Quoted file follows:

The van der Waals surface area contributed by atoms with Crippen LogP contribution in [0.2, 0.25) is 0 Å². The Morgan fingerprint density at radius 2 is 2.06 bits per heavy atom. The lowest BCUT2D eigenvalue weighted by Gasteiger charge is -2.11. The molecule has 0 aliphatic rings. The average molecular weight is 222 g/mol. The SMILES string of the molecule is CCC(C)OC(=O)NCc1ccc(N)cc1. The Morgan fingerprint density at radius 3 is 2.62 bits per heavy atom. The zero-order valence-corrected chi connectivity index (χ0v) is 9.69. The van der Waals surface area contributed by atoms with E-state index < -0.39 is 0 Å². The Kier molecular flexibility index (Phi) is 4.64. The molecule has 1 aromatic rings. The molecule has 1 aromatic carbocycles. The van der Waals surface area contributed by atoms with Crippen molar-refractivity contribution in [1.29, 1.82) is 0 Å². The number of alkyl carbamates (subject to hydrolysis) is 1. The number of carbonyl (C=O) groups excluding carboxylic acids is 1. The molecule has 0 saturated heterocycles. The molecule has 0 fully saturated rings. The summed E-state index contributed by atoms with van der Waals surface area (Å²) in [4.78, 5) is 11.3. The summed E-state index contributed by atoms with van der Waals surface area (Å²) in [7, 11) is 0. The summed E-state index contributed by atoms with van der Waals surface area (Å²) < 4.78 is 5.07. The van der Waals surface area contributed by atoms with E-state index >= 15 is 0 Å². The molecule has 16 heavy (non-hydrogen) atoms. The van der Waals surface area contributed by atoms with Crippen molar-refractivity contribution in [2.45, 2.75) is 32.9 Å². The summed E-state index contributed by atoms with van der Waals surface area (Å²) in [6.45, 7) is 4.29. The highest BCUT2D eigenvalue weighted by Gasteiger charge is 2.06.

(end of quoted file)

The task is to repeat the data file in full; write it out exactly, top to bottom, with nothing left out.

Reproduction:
The van der Waals surface area contributed by atoms with Crippen LogP contribution in [0.2, 0.25) is 0 Å². The Morgan fingerprint density at radius 2 is 2.06 bits per heavy atom. The lowest BCUT2D eigenvalue weighted by Gasteiger charge is -2.11. The molecule has 0 aliphatic rings. The average molecular weight is 222 g/mol. The SMILES string of the molecule is CCC(C)OC(=O)NCc1ccc(N)cc1. The Morgan fingerprint density at radius 3 is 2.62 bits per heavy atom. The zero-order valence-corrected chi connectivity index (χ0v) is 9.69. The van der Waals surface area contributed by atoms with E-state index < -0.39 is 0 Å². The Kier molecular flexibility index (Phi) is 4.64. The molecule has 1 aromatic rings. The molecule has 1 aromatic carbocycles. The van der Waals surface area contributed by atoms with Crippen molar-refractivity contribution in [1.29, 1.82) is 0 Å². The number of alkyl carbamates (subject to hydrolysis) is 1. The number of carbonyl (C=O) groups excluding carboxylic acids is 1. The molecule has 0 saturated heterocycles. The molecule has 0 fully saturated rings. The summed E-state index contributed by atoms with van der Waals surface area (Å²) in [4.78, 5) is 11.3. The summed E-state index contributed by atoms with van der Waals surface area (Å²) in [7, 11) is 0. The summed E-state index contributed by atoms with van der Waals surface area (Å²) < 4.78 is 5.07. The van der Waals surface area contributed by atoms with E-state index >= 15 is 0 Å². The molecule has 16 heavy (non-hydrogen) atoms. The van der Waals surface area contributed by atoms with Crippen molar-refractivity contribution in [2.45, 2.75) is 32.9 Å². The summed E-state index contributed by atoms with van der Waals surface area (Å²) in [6.45, 7) is 4.29. The highest BCUT2D eigenvalue weighted by Gasteiger charge is 2.06.